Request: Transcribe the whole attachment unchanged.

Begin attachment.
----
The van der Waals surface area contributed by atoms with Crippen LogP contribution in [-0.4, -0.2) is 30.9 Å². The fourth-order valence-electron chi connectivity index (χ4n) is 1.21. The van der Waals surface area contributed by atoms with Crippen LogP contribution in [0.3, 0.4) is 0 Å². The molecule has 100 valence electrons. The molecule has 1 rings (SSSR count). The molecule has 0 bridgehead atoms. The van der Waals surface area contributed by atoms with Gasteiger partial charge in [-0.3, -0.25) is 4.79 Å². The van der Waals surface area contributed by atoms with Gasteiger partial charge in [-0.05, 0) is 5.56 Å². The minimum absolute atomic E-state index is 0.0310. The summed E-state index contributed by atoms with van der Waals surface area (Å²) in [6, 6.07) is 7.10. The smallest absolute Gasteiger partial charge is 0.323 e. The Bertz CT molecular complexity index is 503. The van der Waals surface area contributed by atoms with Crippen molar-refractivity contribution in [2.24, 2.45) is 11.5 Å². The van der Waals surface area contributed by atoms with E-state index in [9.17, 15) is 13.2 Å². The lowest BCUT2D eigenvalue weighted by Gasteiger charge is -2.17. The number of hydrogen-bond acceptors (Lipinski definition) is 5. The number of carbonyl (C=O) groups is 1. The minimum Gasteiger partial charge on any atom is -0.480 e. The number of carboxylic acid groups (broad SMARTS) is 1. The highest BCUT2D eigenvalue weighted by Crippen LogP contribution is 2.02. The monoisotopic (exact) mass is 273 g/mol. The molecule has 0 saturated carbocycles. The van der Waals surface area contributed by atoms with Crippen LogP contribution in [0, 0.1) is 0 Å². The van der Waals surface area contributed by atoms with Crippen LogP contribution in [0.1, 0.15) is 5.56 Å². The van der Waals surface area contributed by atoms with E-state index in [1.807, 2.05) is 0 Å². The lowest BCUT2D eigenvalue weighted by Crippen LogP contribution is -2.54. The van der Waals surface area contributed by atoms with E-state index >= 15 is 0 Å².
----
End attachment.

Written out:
The van der Waals surface area contributed by atoms with Crippen LogP contribution in [-0.4, -0.2) is 30.9 Å². The fourth-order valence-electron chi connectivity index (χ4n) is 1.21. The van der Waals surface area contributed by atoms with Crippen LogP contribution in [0.3, 0.4) is 0 Å². The molecule has 100 valence electrons. The molecule has 1 rings (SSSR count). The molecule has 0 bridgehead atoms. The van der Waals surface area contributed by atoms with Gasteiger partial charge in [-0.3, -0.25) is 4.79 Å². The van der Waals surface area contributed by atoms with Gasteiger partial charge in [-0.05, 0) is 5.56 Å². The minimum absolute atomic E-state index is 0.0310. The summed E-state index contributed by atoms with van der Waals surface area (Å²) in [6, 6.07) is 7.10. The smallest absolute Gasteiger partial charge is 0.323 e. The Bertz CT molecular complexity index is 503. The van der Waals surface area contributed by atoms with Crippen molar-refractivity contribution in [2.24, 2.45) is 11.5 Å². The van der Waals surface area contributed by atoms with E-state index in [9.17, 15) is 13.2 Å². The lowest BCUT2D eigenvalue weighted by Gasteiger charge is -2.17. The number of hydrogen-bond acceptors (Lipinski definition) is 5. The number of carbonyl (C=O) groups is 1. The minimum Gasteiger partial charge on any atom is -0.480 e. The number of carboxylic acid groups (broad SMARTS) is 1. The highest BCUT2D eigenvalue weighted by Crippen LogP contribution is 2.02. The monoisotopic (exact) mass is 273 g/mol. The molecule has 0 saturated carbocycles. The van der Waals surface area contributed by atoms with Crippen LogP contribution in [0, 0.1) is 0 Å². The van der Waals surface area contributed by atoms with Crippen LogP contribution in [0.1, 0.15) is 5.56 Å². The van der Waals surface area contributed by atoms with E-state index in [1.807, 2.05) is 0 Å². The lowest BCUT2D eigenvalue weighted by Crippen LogP contribution is -2.54. The van der Waals surface area contributed by atoms with E-state index >= 15 is 0 Å².